Musical theater lovers can once again thank Ken and Dottie Reiner and Musical Theatre West’s Reiner Reading Series for bringing back to life a musical theater gem grown too obscure to inspire a fully staged production. (After all, given the choice of the two Tony-winning musicals of 1951, Guys And Dolls and Call Me Madam, which one would you choose to program as part of an upcoming season?)
Fortunately for Broadway buffs, MTW gave an SRO crowd of Irving Berlin-Ethel Merman lovers the chance to experience Call Me Madam for one night only this past Sunday, and though this musical chestnut is dated to say the least, the Tony Award triple winner (for Best Score, Best Actress, and Best Featured Actor) proved well worth catching, both for its Hit Parade of Berlin classics and for the star performance of Diane Vincent in the role made famous by La Merman on both stage and screen.
With song standards like “It’s A Lovely Day Today” and “You’re Just In Love” (along with the lesser known but equally hummable “Mrs. Sally Adams,” “The Hostess With the Mostes’ on the Ball,” “The Best Thing for You (Would Be Me),” and “Something To Dance About”) and a role like that of the titular Madam Ambassador Sally Adams, Call Me Madam is tailor-made for a not-quite-fully-staged but delightfully performed book-in-hand “reading.”
Set sometime during the Truman administration, Call Me Madam introduces us to Mrs. Sally Adams (Diane Vincent), a well-heeled Oklahoma widow with a reputation for throwing the best parties in Washington D.C. but a complete lack of experience in the diplomatic corps. Notwithstanding, the glamorous, exuberant matron soon finds herself appointed ambassador to Europe’s teensy-weensiest country, the Grand Duchy of Lichtenburg (whose citizens she assumes must be Dutch since they come from a Duchy), with handsome young press attaché Kenneth Gibson (Jordan Lamoureux) assigned as her aide.
(Note: There actually was a very real party-throwing Madam Ambassador to Luxembourg named Pearl Mesta, on whose adventures abroad the writers winkingly insist Call Me Madam was not based.)
Once arrived in Lichtenburg, Sally is welcomed to this postage-stamp-sized, postage-stamp-producing country by foreign minister Cosmo Constantine (Michael G. Hawkins), a dapper gentleman bent on responding to Sally’s “Can You Use Any Money Today?” with a big fat “No!”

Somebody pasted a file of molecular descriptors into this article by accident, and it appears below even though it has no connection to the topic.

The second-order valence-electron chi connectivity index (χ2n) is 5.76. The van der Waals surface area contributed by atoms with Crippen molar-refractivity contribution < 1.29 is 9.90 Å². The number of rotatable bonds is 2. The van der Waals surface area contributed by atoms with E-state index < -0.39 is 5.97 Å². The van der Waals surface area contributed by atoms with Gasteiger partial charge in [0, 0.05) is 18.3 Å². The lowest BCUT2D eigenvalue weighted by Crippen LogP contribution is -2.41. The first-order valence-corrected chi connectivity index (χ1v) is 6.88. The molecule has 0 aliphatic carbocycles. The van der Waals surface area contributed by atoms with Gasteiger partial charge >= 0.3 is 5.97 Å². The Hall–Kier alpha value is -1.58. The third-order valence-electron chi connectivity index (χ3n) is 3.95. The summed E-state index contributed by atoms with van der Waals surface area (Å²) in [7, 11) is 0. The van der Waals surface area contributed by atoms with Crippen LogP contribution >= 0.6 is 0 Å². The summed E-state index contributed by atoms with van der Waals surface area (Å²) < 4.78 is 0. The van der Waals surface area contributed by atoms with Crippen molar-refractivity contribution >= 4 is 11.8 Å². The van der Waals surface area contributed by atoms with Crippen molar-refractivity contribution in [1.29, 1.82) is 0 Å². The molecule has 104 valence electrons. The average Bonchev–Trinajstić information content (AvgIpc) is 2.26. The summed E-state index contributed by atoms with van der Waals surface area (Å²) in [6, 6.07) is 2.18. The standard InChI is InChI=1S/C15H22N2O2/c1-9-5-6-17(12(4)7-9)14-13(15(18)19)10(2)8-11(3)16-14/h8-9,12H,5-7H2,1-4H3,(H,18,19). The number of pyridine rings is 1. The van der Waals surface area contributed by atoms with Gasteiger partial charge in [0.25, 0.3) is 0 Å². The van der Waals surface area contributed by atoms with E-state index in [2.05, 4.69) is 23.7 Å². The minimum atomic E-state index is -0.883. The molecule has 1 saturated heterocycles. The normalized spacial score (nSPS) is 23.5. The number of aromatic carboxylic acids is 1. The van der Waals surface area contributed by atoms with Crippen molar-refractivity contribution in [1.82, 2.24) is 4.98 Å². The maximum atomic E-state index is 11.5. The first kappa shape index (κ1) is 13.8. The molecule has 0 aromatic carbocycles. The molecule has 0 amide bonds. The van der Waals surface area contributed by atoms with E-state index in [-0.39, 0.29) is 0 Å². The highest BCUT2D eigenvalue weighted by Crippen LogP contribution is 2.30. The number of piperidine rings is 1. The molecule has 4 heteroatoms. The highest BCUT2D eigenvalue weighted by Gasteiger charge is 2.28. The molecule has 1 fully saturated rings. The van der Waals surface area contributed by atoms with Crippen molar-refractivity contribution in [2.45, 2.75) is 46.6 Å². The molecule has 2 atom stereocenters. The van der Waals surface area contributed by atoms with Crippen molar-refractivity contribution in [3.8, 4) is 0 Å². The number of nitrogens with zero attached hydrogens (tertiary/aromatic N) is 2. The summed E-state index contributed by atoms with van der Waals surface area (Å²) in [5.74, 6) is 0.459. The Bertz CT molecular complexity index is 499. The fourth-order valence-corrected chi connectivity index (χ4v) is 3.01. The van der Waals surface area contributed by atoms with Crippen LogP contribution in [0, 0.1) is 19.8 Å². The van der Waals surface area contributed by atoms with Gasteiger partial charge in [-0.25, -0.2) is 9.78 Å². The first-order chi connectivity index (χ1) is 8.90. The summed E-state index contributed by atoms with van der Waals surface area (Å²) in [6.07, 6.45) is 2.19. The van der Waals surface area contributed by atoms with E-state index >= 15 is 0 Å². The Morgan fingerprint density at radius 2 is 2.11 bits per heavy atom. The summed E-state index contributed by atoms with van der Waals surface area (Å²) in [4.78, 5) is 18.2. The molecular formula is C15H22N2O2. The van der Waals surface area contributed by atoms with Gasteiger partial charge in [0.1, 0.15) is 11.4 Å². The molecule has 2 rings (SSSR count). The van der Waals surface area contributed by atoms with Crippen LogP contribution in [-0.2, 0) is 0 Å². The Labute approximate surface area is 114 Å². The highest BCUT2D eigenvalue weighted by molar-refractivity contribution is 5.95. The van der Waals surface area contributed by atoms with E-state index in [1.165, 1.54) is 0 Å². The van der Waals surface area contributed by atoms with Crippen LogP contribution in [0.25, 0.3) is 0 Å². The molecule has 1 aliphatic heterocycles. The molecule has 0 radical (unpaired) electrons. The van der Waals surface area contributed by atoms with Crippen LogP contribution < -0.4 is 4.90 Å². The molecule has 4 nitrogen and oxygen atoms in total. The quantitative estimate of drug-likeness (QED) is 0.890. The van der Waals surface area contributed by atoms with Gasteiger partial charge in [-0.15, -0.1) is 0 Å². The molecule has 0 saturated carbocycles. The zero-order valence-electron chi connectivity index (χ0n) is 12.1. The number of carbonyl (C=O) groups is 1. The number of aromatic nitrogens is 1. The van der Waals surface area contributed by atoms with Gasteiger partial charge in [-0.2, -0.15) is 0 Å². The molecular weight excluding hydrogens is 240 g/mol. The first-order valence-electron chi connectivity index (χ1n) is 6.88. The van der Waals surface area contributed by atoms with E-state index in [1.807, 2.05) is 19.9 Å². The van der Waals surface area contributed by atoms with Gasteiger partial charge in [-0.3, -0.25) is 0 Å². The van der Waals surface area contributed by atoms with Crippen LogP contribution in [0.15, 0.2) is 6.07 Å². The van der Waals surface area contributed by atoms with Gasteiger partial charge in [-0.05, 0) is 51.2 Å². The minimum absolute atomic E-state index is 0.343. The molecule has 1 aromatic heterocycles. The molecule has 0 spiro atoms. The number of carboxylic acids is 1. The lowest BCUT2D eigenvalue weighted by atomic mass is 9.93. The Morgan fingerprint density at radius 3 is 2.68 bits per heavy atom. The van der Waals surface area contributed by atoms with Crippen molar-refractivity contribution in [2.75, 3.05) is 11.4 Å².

Meanwhile somewhere offstage, Lichtenburg’s ruling Duke and Duchess are seeking a wealthy suitor to woo and wed their beautiful (and very sheltered) daughter Princess Maria (Ashley Fox Linton), the better to fatten the royal exchequer. What they haven’t counted on is for Her Royal Highness to fall in love at first sight with commoner Kenneth, with whom she is barred by law and custom from speaking to (or even being unofficially introduced to), though not thank goodness forbidden to sing (or fall in love with) to the music and lyrics of “It’s a Lovely Day Today.”
Like another great lady of American Musical Theater (Hello, Dolly!’s Dolly Levi to be more specific), Mrs. Sally Adams can’t seem to stop herself from putting her hand in here, there, and in everyone else’s business, including Lichtenburg’s, and in so doing Madam Ambassador gets herself in one heck of a pickle with the governments of both the U.S.A. and the Grand Duchy.
Clearly, what book writers Lindsay and Crouse are giving us is hardly the kind of plot likely to stand the test of time, rooted as it is in a pre-Eisenhower America that most contemporary theatergoers have probably only heard about in school. (Songs like “Washington Square Dance” and the Eisenhower salute “We Like Ike” seem particularly dated in the 2010s.)
What’s not at all dated are those Berlin’s music and lyrics as performed by Vincent, Hawkins, Linton, Lamoreux, and a cast of some of the best musical theater performers in town.
Wearing both director’s and choreographer’s hats as he did with last year’s Kismet, Daniel A. Smith managed to whittle a Broadway cast of fifty-two down to an even dozen while keeping the entertainment value high, and though “Washington Square Dance,” “The Ocarina,” and “Something To Dance About” were less fully choreographed than they’d be in an actual production, it should be noted that the entire two-and-a-half-hour shebang was rehearsed in a mere twenty-five hours, per Actors Equity rules.